The electronic process is both done automatically and manually.  To illustrate we will use Mr. White and Mrs. Brown.  Mr. White is required to withdraw $24,000 from his RRIF account during the year.  He has requested payments of $2,000 are sent to his bank account automatically at the end of each month.  Mrs. Brown is planning a vacation with her grandchildren and would like $5,000 as a one-time transfer.  This transfer is an example of a manual process of a one-time transaction.  In both cases, the amounts are transferred electronically to the account linked to the specific investment account when the account was opened. 

If your bank account changes it is important to notify your financial institution so they can update your information accordingly.  Although the above payments to Mr. White and Mrs. Brown were electronically executed, they were both verbally confirmed by the advisor.  This part is important to stress as financial advisors can not take instructions to amend banking information, or transfer money, by email for security reasons.    

We often have clients who want us to send money to children, family members, or other third parties.  Similar to personal requests, and changes to banking information, third party requests for transfer of funds can not be done by email.   These types of requests require both verbal confirmation and a signed letter of direction providing details of the transfer request.   This is to protect client accounts against unauthorized email instructions, known as spoofing, and fraud.  The letter of direction can instruct us to issue a cheque payable to another individual.  The letter of direction may also provide wire transfer instructions.

Clients are often surprised to learn that we can purchase many different foreign currencies and do so quite frequently. 

We have clients who wish to purchase certain currencies throughout the year when exchange rates are favorable.  These same clients may maintain bank accounts in different countries, the most common being the United States.   In other cases, they have intentions to wire transfer the funds to assist family members living abroad. 

If we have purchased euros, British pounds or pesos for a client then these funds can be wired in the same currency if they provide the recipient’s banking information including, name, address, bank name, account number, routing platform (also known as ABA Number, IBAN or SWIFT), routing number, bank address, bank city, bank region, and bank country.

Clients who have a discretionary investment account set up with a Portfolio Manager results in the ability for the Portfolio Manager to use their discretion to buy and sell investments.  This discretion does not extend to transfers in and out of the investment account, or transfers between accounts.  In some cases, we have clients that wish to fund their annual Tax Free Savings Account (TFSA) by transferring either cash or securities from their non-registered account to their TFSA.   This type of transfer would require the client’s verbal permission prior to execution.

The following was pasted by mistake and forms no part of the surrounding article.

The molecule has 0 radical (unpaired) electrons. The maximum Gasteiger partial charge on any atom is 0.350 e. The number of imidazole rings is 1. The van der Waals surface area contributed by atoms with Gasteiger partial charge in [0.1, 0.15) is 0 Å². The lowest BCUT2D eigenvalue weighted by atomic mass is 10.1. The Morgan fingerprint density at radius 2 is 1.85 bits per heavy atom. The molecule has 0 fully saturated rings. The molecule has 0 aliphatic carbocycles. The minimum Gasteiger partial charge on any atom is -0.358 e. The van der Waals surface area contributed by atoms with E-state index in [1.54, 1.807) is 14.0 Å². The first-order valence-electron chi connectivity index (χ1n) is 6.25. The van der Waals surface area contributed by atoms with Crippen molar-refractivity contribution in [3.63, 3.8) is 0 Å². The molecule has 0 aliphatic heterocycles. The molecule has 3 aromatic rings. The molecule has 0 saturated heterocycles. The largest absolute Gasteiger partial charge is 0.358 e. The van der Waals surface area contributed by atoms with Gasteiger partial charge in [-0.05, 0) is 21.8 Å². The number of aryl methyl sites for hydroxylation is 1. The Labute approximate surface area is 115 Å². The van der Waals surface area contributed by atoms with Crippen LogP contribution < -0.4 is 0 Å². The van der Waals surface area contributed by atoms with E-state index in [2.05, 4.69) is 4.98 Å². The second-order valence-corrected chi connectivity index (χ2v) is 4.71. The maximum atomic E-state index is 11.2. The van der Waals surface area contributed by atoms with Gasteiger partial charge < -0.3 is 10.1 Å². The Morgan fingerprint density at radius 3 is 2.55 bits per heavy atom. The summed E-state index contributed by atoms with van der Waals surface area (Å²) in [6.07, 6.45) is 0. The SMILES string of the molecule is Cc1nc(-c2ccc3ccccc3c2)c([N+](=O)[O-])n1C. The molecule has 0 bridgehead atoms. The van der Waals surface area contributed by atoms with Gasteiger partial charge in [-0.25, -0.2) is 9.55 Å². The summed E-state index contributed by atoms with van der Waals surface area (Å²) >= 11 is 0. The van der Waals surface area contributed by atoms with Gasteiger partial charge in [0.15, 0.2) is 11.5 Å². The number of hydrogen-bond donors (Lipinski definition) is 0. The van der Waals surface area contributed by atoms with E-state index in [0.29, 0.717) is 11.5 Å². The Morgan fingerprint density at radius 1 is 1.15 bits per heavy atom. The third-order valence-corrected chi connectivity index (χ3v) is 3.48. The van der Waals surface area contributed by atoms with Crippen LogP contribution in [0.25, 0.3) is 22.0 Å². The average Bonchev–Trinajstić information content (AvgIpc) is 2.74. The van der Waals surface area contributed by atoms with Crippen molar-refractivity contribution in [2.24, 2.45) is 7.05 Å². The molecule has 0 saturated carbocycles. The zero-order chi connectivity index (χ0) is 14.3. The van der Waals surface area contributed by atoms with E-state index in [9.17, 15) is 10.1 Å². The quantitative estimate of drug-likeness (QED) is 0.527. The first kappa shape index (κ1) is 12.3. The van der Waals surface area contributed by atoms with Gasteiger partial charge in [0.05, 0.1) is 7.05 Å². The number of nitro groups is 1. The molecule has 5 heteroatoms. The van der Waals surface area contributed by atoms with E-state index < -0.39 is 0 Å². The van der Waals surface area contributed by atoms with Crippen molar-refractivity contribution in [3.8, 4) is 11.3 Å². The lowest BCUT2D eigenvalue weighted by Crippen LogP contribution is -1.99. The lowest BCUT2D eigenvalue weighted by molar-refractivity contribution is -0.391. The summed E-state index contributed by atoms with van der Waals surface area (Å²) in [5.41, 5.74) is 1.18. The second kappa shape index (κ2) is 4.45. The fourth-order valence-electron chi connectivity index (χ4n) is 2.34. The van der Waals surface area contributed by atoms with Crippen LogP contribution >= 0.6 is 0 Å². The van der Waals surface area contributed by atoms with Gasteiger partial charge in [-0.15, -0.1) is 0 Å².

Advisors can send money to your bank account but we are not able to transfer money out of your account even if we have your verbal permission.  The only exception to that is if you have set up, and signed, a Pre-Authorized Contribution (PAC) form that instructs us to withdrawal a certain amount at set dates.  As an example, Mrs. Grey contributes $500 every month into her RRSP account through a PAC.  At the end of every month, $500 is transferred from Mrs. Grey’s bank account to her RRSP investment account.

With online banking it is often possible for you to transfer money between accounts.  As an example, you can move money from your savings account to your investment account relatively quickly, especially if your bank is related to your investment firm.  We caution people to double check amounts prior to moving funds into an RRSP and TFSA account.  There are strict penalties for over-contributions.   Even if your investment accounts are at a different institution, most provide the ability to set another financial institution up as a payee (similar to a bill payment) to facilitate transfers.

When clients sell a home or a major asset, the proceeds from this sale may result in you receiving a cheque from a law firm or the buyer.  If the cheque is in your name and you wish to deposit this immediately at a financial institution then the cheque would be considered a third party cheque.  Investment institutions may still be able to deposit these cheques; however, there is greater risk as the issuer of the cheque is not you.  Financial institutions should ask the reasons for the third party cheque and where the source of the funds are from.  An alternative to providing this information is for you to request that drafts, certified cheques, and regular cheques be made payable directly to your financial firm and in the memo field you can provide instructions to have “In trust for” and your name and account number entered.  Another alternative is to deposit the third party cheque into your own bank account and write a personal cheque directly to your financial institution.